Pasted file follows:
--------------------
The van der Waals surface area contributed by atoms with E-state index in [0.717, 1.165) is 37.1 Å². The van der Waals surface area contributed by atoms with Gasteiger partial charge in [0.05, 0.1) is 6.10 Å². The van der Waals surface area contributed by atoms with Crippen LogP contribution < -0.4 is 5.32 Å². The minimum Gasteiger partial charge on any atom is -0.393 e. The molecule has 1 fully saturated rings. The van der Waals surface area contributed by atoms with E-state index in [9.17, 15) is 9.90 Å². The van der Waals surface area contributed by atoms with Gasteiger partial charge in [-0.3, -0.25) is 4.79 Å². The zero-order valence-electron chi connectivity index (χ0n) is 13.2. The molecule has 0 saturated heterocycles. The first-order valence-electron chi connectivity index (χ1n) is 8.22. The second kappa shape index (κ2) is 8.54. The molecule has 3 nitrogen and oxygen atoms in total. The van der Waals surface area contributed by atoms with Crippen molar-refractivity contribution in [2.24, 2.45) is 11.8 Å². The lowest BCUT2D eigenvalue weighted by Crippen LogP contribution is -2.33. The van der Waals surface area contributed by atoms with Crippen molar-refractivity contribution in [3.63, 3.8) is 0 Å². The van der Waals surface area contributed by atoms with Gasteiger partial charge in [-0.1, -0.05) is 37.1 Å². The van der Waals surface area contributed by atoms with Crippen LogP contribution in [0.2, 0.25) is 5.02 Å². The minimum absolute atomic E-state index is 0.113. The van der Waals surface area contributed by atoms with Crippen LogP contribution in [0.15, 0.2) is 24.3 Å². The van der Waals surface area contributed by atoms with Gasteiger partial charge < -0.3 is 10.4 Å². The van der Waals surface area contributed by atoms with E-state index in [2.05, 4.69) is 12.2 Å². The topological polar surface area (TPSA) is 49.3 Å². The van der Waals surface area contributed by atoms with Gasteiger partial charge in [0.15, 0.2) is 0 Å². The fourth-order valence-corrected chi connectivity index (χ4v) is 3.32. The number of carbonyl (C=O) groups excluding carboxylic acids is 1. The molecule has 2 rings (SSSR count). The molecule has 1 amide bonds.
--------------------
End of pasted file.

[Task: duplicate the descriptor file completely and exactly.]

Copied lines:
The van der Waals surface area contributed by atoms with E-state index in [0.717, 1.165) is 37.1 Å². The van der Waals surface area contributed by atoms with Gasteiger partial charge in [0.05, 0.1) is 6.10 Å². The van der Waals surface area contributed by atoms with Crippen LogP contribution < -0.4 is 5.32 Å². The minimum Gasteiger partial charge on any atom is -0.393 e. The molecule has 1 fully saturated rings. The van der Waals surface area contributed by atoms with E-state index in [9.17, 15) is 9.90 Å². The van der Waals surface area contributed by atoms with Gasteiger partial charge in [-0.3, -0.25) is 4.79 Å². The zero-order valence-electron chi connectivity index (χ0n) is 13.2. The molecule has 0 saturated heterocycles. The first-order valence-electron chi connectivity index (χ1n) is 8.22. The second kappa shape index (κ2) is 8.54. The molecule has 3 nitrogen and oxygen atoms in total. The van der Waals surface area contributed by atoms with Crippen molar-refractivity contribution in [2.24, 2.45) is 11.8 Å². The lowest BCUT2D eigenvalue weighted by Crippen LogP contribution is -2.33. The van der Waals surface area contributed by atoms with Crippen molar-refractivity contribution in [3.63, 3.8) is 0 Å². The van der Waals surface area contributed by atoms with Gasteiger partial charge in [-0.1, -0.05) is 37.1 Å². The van der Waals surface area contributed by atoms with Crippen LogP contribution in [0.2, 0.25) is 5.02 Å². The minimum absolute atomic E-state index is 0.113. The van der Waals surface area contributed by atoms with Crippen LogP contribution in [0.15, 0.2) is 24.3 Å². The van der Waals surface area contributed by atoms with Gasteiger partial charge < -0.3 is 10.4 Å². The van der Waals surface area contributed by atoms with E-state index in [2.05, 4.69) is 12.2 Å². The topological polar surface area (TPSA) is 49.3 Å². The van der Waals surface area contributed by atoms with Gasteiger partial charge in [0.15, 0.2) is 0 Å². The fourth-order valence-corrected chi connectivity index (χ4v) is 3.32. The number of carbonyl (C=O) groups excluding carboxylic acids is 1. The molecule has 2 rings (SSSR count). The molecule has 1 amide bonds.